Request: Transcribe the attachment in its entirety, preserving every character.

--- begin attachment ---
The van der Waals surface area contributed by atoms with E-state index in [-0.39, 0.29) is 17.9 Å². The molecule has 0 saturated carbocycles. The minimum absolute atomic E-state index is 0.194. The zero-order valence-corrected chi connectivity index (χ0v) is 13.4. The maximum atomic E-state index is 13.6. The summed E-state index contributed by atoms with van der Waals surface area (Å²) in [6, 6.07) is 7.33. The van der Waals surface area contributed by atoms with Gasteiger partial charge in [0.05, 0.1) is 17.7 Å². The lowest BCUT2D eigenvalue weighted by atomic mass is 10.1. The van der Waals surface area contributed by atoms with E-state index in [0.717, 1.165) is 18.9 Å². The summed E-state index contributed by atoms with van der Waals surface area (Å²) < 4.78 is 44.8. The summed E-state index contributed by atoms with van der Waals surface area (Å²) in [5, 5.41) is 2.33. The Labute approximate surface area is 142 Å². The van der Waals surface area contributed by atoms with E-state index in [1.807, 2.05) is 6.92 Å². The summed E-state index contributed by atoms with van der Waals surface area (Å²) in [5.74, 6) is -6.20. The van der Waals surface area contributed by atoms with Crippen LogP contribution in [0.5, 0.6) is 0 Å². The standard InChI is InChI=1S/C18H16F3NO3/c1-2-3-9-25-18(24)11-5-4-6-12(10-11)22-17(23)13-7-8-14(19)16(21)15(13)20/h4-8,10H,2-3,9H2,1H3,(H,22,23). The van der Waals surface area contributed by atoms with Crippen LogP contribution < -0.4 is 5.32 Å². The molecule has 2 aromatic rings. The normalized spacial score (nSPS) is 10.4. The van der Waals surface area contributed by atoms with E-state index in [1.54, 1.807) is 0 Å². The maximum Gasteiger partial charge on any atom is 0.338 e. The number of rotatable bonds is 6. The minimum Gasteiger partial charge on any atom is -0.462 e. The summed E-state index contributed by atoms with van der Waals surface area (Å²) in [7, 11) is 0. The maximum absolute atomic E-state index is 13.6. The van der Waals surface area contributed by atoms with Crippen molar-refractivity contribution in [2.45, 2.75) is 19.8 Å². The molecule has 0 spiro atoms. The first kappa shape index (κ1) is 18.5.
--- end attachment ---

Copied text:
The van der Waals surface area contributed by atoms with E-state index in [-0.39, 0.29) is 17.9 Å². The molecule has 0 saturated carbocycles. The minimum absolute atomic E-state index is 0.194. The zero-order valence-corrected chi connectivity index (χ0v) is 13.4. The maximum atomic E-state index is 13.6. The summed E-state index contributed by atoms with van der Waals surface area (Å²) in [6, 6.07) is 7.33. The van der Waals surface area contributed by atoms with Gasteiger partial charge in [0.05, 0.1) is 17.7 Å². The lowest BCUT2D eigenvalue weighted by atomic mass is 10.1. The van der Waals surface area contributed by atoms with E-state index in [0.717, 1.165) is 18.9 Å². The summed E-state index contributed by atoms with van der Waals surface area (Å²) < 4.78 is 44.8. The summed E-state index contributed by atoms with van der Waals surface area (Å²) in [5, 5.41) is 2.33. The Labute approximate surface area is 142 Å². The van der Waals surface area contributed by atoms with E-state index in [1.807, 2.05) is 6.92 Å². The summed E-state index contributed by atoms with van der Waals surface area (Å²) in [5.74, 6) is -6.20. The van der Waals surface area contributed by atoms with Crippen LogP contribution in [0.5, 0.6) is 0 Å². The standard InChI is InChI=1S/C18H16F3NO3/c1-2-3-9-25-18(24)11-5-4-6-12(10-11)22-17(23)13-7-8-14(19)16(21)15(13)20/h4-8,10H,2-3,9H2,1H3,(H,22,23). The van der Waals surface area contributed by atoms with Crippen LogP contribution < -0.4 is 5.32 Å². The molecule has 2 aromatic rings. The normalized spacial score (nSPS) is 10.4. The van der Waals surface area contributed by atoms with E-state index in [1.54, 1.807) is 0 Å². The maximum Gasteiger partial charge on any atom is 0.338 e. The number of rotatable bonds is 6. The minimum Gasteiger partial charge on any atom is -0.462 e. The summed E-state index contributed by atoms with van der Waals surface area (Å²) in [7, 11) is 0. The maximum absolute atomic E-state index is 13.6. The van der Waals surface area contributed by atoms with Crippen molar-refractivity contribution in [2.45, 2.75) is 19.8 Å². The molecule has 0 spiro atoms. The first kappa shape index (κ1) is 18.5.